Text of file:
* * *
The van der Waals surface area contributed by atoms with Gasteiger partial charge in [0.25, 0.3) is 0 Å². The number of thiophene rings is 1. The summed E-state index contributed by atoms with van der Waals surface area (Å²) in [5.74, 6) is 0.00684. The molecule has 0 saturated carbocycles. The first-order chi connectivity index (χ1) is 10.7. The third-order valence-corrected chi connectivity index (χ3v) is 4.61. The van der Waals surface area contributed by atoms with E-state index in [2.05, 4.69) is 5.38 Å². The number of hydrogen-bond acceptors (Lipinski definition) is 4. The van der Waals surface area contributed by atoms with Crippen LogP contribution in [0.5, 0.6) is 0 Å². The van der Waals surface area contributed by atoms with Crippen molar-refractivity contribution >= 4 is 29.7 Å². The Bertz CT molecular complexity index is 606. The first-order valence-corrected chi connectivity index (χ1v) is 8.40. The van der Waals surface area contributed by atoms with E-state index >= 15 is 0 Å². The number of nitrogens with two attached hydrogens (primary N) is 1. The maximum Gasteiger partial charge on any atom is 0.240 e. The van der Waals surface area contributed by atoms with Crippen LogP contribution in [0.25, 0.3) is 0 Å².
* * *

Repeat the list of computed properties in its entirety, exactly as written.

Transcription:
The van der Waals surface area contributed by atoms with Gasteiger partial charge in [0.25, 0.3) is 0 Å². The number of thiophene rings is 1. The summed E-state index contributed by atoms with van der Waals surface area (Å²) in [5.74, 6) is 0.00684. The molecule has 0 saturated carbocycles. The first-order chi connectivity index (χ1) is 10.7. The third-order valence-corrected chi connectivity index (χ3v) is 4.61. The van der Waals surface area contributed by atoms with E-state index in [2.05, 4.69) is 5.38 Å². The number of hydrogen-bond acceptors (Lipinski definition) is 4. The van der Waals surface area contributed by atoms with Crippen LogP contribution in [0.5, 0.6) is 0 Å². The van der Waals surface area contributed by atoms with Crippen molar-refractivity contribution >= 4 is 29.7 Å². The Bertz CT molecular complexity index is 606. The first-order valence-corrected chi connectivity index (χ1v) is 8.40. The van der Waals surface area contributed by atoms with E-state index >= 15 is 0 Å². The number of nitrogens with two attached hydrogens (primary N) is 1. The maximum Gasteiger partial charge on any atom is 0.240 e. The van der Waals surface area contributed by atoms with Crippen LogP contribution in [0.25, 0.3) is 0 Å².